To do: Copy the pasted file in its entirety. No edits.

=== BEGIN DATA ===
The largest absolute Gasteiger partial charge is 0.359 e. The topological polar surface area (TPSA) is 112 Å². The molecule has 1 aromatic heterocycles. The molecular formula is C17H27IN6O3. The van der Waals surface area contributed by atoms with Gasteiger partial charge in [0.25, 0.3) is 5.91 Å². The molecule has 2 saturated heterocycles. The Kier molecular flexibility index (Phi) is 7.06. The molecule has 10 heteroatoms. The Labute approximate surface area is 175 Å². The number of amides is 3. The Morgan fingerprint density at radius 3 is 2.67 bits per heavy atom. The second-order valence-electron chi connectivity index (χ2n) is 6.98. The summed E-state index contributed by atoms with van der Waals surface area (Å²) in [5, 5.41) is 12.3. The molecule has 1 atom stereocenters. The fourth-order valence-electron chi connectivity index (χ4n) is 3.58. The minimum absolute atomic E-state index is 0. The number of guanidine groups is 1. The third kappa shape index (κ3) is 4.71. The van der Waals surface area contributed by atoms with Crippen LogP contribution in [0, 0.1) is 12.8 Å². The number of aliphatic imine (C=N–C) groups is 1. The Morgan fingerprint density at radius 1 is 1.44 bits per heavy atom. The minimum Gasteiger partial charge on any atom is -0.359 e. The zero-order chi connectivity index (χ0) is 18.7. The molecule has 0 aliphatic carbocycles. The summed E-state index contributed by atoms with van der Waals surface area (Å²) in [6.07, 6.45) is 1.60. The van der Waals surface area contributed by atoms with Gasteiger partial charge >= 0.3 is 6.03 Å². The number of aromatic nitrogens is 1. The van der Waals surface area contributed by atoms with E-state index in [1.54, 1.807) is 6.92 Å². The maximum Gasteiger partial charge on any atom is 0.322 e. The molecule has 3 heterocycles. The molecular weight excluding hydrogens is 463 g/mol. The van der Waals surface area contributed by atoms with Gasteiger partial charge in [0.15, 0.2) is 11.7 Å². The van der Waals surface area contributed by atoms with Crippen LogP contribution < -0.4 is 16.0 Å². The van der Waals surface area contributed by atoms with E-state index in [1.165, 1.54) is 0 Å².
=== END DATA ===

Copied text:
The largest absolute Gasteiger partial charge is 0.359 e. The topological polar surface area (TPSA) is 112 Å². The molecule has 1 aromatic heterocycles. The molecular formula is C17H27IN6O3. The van der Waals surface area contributed by atoms with Gasteiger partial charge in [0.25, 0.3) is 5.91 Å². The molecule has 2 saturated heterocycles. The Kier molecular flexibility index (Phi) is 7.06. The molecule has 10 heteroatoms. The Labute approximate surface area is 175 Å². The number of amides is 3. The Morgan fingerprint density at radius 3 is 2.67 bits per heavy atom. The second-order valence-electron chi connectivity index (χ2n) is 6.98. The summed E-state index contributed by atoms with van der Waals surface area (Å²) in [5, 5.41) is 12.3. The molecule has 1 atom stereocenters. The fourth-order valence-electron chi connectivity index (χ4n) is 3.58. The minimum absolute atomic E-state index is 0. The number of guanidine groups is 1. The third kappa shape index (κ3) is 4.71. The van der Waals surface area contributed by atoms with Crippen LogP contribution in [0, 0.1) is 12.8 Å². The number of aliphatic imine (C=N–C) groups is 1. The Morgan fingerprint density at radius 1 is 1.44 bits per heavy atom. The minimum Gasteiger partial charge on any atom is -0.359 e. The zero-order chi connectivity index (χ0) is 18.7. The molecule has 0 aliphatic carbocycles. The summed E-state index contributed by atoms with van der Waals surface area (Å²) in [6.07, 6.45) is 1.60. The van der Waals surface area contributed by atoms with Gasteiger partial charge >= 0.3 is 6.03 Å². The number of aromatic nitrogens is 1. The van der Waals surface area contributed by atoms with E-state index in [1.54, 1.807) is 6.92 Å². The maximum Gasteiger partial charge on any atom is 0.322 e. The molecule has 3 heterocycles. The molecular weight excluding hydrogens is 463 g/mol. The van der Waals surface area contributed by atoms with Gasteiger partial charge in [0.15, 0.2) is 11.7 Å². The van der Waals surface area contributed by atoms with Crippen LogP contribution < -0.4 is 16.0 Å². The van der Waals surface area contributed by atoms with E-state index in [1.165, 1.54) is 0 Å².